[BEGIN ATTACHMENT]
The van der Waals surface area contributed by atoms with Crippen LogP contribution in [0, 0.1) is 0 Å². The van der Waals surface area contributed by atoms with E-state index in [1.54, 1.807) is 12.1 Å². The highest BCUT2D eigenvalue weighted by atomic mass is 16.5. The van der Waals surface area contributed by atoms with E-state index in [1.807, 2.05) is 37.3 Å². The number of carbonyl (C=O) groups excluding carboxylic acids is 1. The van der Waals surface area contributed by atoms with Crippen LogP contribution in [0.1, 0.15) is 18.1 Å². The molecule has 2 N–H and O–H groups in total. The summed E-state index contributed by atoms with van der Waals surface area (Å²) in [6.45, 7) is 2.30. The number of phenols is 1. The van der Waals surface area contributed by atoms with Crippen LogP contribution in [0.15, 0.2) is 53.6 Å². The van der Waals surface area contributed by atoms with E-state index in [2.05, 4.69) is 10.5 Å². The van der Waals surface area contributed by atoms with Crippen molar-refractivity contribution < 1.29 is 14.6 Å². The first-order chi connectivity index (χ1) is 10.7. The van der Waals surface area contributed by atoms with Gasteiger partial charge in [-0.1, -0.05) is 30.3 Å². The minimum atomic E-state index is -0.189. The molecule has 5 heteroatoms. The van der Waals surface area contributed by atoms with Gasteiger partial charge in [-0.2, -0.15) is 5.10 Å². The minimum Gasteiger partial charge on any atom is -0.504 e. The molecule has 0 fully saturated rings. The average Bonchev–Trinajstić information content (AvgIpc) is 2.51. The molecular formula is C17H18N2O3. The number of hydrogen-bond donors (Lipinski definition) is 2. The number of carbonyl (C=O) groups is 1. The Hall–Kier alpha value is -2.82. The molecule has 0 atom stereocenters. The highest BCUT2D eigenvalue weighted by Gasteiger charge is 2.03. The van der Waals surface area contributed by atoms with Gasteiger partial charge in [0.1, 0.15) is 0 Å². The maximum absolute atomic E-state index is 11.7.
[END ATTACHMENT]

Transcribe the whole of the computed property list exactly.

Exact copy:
The van der Waals surface area contributed by atoms with Crippen LogP contribution in [0, 0.1) is 0 Å². The van der Waals surface area contributed by atoms with E-state index in [1.54, 1.807) is 12.1 Å². The highest BCUT2D eigenvalue weighted by atomic mass is 16.5. The van der Waals surface area contributed by atoms with E-state index in [1.807, 2.05) is 37.3 Å². The number of carbonyl (C=O) groups excluding carboxylic acids is 1. The van der Waals surface area contributed by atoms with Crippen LogP contribution in [0.1, 0.15) is 18.1 Å². The molecule has 2 N–H and O–H groups in total. The summed E-state index contributed by atoms with van der Waals surface area (Å²) in [6.45, 7) is 2.30. The number of phenols is 1. The van der Waals surface area contributed by atoms with Crippen LogP contribution in [0.15, 0.2) is 53.6 Å². The van der Waals surface area contributed by atoms with E-state index in [2.05, 4.69) is 10.5 Å². The van der Waals surface area contributed by atoms with Crippen molar-refractivity contribution < 1.29 is 14.6 Å². The first-order chi connectivity index (χ1) is 10.7. The van der Waals surface area contributed by atoms with Gasteiger partial charge in [-0.1, -0.05) is 30.3 Å². The minimum atomic E-state index is -0.189. The molecule has 5 heteroatoms. The van der Waals surface area contributed by atoms with Gasteiger partial charge in [-0.2, -0.15) is 5.10 Å². The minimum Gasteiger partial charge on any atom is -0.504 e. The molecule has 0 fully saturated rings. The average Bonchev–Trinajstić information content (AvgIpc) is 2.51. The molecular formula is C17H18N2O3. The number of hydrogen-bond donors (Lipinski definition) is 2. The number of carbonyl (C=O) groups is 1. The Hall–Kier alpha value is -2.82. The molecule has 0 atom stereocenters. The highest BCUT2D eigenvalue weighted by Gasteiger charge is 2.03. The van der Waals surface area contributed by atoms with Gasteiger partial charge in [0.1, 0.15) is 0 Å². The maximum absolute atomic E-state index is 11.7.